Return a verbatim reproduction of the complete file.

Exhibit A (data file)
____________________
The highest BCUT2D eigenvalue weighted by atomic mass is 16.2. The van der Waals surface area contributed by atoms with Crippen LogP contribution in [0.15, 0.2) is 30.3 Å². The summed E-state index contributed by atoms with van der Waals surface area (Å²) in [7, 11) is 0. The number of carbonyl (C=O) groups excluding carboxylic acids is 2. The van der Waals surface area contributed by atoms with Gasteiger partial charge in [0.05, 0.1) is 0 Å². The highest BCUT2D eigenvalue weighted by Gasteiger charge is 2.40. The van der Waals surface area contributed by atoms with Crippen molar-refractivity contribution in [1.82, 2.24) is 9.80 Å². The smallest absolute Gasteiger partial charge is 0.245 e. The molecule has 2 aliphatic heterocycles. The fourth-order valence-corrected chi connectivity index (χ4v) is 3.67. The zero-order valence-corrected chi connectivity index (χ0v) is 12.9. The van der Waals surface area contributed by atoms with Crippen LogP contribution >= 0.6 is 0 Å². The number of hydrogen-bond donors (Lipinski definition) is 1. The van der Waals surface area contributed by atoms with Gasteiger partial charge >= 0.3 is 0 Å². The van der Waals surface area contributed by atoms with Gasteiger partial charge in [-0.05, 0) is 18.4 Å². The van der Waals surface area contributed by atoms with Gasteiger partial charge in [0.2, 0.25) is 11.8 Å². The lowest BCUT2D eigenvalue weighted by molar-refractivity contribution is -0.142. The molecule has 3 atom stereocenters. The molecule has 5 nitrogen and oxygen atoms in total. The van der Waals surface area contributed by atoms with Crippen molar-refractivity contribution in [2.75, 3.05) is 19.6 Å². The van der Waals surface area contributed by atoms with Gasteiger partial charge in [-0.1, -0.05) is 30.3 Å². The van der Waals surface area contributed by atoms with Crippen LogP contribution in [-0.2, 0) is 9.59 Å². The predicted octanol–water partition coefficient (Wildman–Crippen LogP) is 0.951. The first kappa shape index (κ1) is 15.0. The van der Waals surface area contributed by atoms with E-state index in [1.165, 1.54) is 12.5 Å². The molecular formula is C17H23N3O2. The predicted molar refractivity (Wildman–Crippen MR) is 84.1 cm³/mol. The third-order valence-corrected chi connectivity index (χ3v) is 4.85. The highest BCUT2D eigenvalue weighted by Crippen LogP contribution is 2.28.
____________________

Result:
The highest BCUT2D eigenvalue weighted by atomic mass is 16.2. The van der Waals surface area contributed by atoms with Crippen LogP contribution in [0.15, 0.2) is 30.3 Å². The summed E-state index contributed by atoms with van der Waals surface area (Å²) in [7, 11) is 0. The number of carbonyl (C=O) groups excluding carboxylic acids is 2. The van der Waals surface area contributed by atoms with Gasteiger partial charge in [0.05, 0.1) is 0 Å². The highest BCUT2D eigenvalue weighted by Gasteiger charge is 2.40. The van der Waals surface area contributed by atoms with Crippen molar-refractivity contribution in [1.82, 2.24) is 9.80 Å². The smallest absolute Gasteiger partial charge is 0.245 e. The molecule has 2 aliphatic heterocycles. The fourth-order valence-corrected chi connectivity index (χ4v) is 3.67. The zero-order valence-corrected chi connectivity index (χ0v) is 12.9. The van der Waals surface area contributed by atoms with Crippen LogP contribution >= 0.6 is 0 Å². The number of hydrogen-bond donors (Lipinski definition) is 1. The van der Waals surface area contributed by atoms with Gasteiger partial charge >= 0.3 is 0 Å². The van der Waals surface area contributed by atoms with Gasteiger partial charge in [-0.05, 0) is 18.4 Å². The van der Waals surface area contributed by atoms with Gasteiger partial charge in [0.2, 0.25) is 11.8 Å². The lowest BCUT2D eigenvalue weighted by molar-refractivity contribution is -0.142. The molecule has 3 atom stereocenters. The molecule has 5 nitrogen and oxygen atoms in total. The van der Waals surface area contributed by atoms with Crippen molar-refractivity contribution in [2.75, 3.05) is 19.6 Å². The van der Waals surface area contributed by atoms with Gasteiger partial charge in [-0.1, -0.05) is 30.3 Å². The van der Waals surface area contributed by atoms with Crippen LogP contribution in [-0.2, 0) is 9.59 Å². The predicted octanol–water partition coefficient (Wildman–Crippen LogP) is 0.951. The first kappa shape index (κ1) is 15.0. The van der Waals surface area contributed by atoms with E-state index in [1.165, 1.54) is 12.5 Å². The molecular formula is C17H23N3O2. The predicted molar refractivity (Wildman–Crippen MR) is 84.1 cm³/mol. The third-order valence-corrected chi connectivity index (χ3v) is 4.85. The highest BCUT2D eigenvalue weighted by Crippen LogP contribution is 2.28.